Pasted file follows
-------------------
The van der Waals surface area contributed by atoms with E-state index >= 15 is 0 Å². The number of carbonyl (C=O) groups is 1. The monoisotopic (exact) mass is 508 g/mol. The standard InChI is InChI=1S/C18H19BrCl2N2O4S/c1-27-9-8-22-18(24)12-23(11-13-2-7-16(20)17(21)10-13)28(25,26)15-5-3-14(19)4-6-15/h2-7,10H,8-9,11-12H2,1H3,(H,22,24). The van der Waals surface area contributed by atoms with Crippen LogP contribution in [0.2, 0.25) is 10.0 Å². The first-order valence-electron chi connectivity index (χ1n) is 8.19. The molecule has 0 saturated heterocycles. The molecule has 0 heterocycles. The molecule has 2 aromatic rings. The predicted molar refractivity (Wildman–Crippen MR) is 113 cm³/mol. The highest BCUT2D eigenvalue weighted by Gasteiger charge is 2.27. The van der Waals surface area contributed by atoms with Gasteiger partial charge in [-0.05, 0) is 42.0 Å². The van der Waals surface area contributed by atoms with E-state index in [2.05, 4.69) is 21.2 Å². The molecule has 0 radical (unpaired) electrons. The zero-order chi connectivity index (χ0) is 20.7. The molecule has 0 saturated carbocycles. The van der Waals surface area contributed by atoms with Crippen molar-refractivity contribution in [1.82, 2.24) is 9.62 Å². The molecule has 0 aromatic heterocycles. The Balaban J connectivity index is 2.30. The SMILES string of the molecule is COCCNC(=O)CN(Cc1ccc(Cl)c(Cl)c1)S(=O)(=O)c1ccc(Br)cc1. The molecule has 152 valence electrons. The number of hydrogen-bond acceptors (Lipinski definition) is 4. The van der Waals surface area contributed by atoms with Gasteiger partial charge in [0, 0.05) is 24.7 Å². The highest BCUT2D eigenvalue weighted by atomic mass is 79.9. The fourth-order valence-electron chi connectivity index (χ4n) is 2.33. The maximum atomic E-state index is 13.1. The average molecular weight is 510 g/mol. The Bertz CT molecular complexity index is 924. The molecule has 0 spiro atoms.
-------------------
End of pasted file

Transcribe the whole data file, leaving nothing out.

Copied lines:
The van der Waals surface area contributed by atoms with E-state index >= 15 is 0 Å². The number of carbonyl (C=O) groups is 1. The monoisotopic (exact) mass is 508 g/mol. The standard InChI is InChI=1S/C18H19BrCl2N2O4S/c1-27-9-8-22-18(24)12-23(11-13-2-7-16(20)17(21)10-13)28(25,26)15-5-3-14(19)4-6-15/h2-7,10H,8-9,11-12H2,1H3,(H,22,24). The van der Waals surface area contributed by atoms with Crippen LogP contribution in [0.2, 0.25) is 10.0 Å². The first-order valence-electron chi connectivity index (χ1n) is 8.19. The molecule has 0 saturated heterocycles. The molecule has 0 heterocycles. The molecule has 2 aromatic rings. The predicted molar refractivity (Wildman–Crippen MR) is 113 cm³/mol. The highest BCUT2D eigenvalue weighted by Gasteiger charge is 2.27. The van der Waals surface area contributed by atoms with Gasteiger partial charge in [-0.05, 0) is 42.0 Å². The van der Waals surface area contributed by atoms with E-state index in [2.05, 4.69) is 21.2 Å². The molecule has 0 radical (unpaired) electrons. The zero-order chi connectivity index (χ0) is 20.7. The molecule has 0 saturated carbocycles. The van der Waals surface area contributed by atoms with Crippen molar-refractivity contribution in [1.82, 2.24) is 9.62 Å². The molecule has 0 aromatic heterocycles. The Balaban J connectivity index is 2.30. The SMILES string of the molecule is COCCNC(=O)CN(Cc1ccc(Cl)c(Cl)c1)S(=O)(=O)c1ccc(Br)cc1. The molecule has 152 valence electrons. The number of hydrogen-bond acceptors (Lipinski definition) is 4. The van der Waals surface area contributed by atoms with Gasteiger partial charge in [0, 0.05) is 24.7 Å². The highest BCUT2D eigenvalue weighted by atomic mass is 79.9. The fourth-order valence-electron chi connectivity index (χ4n) is 2.33. The maximum atomic E-state index is 13.1. The average molecular weight is 510 g/mol. The Bertz CT molecular complexity index is 924. The molecule has 0 spiro atoms.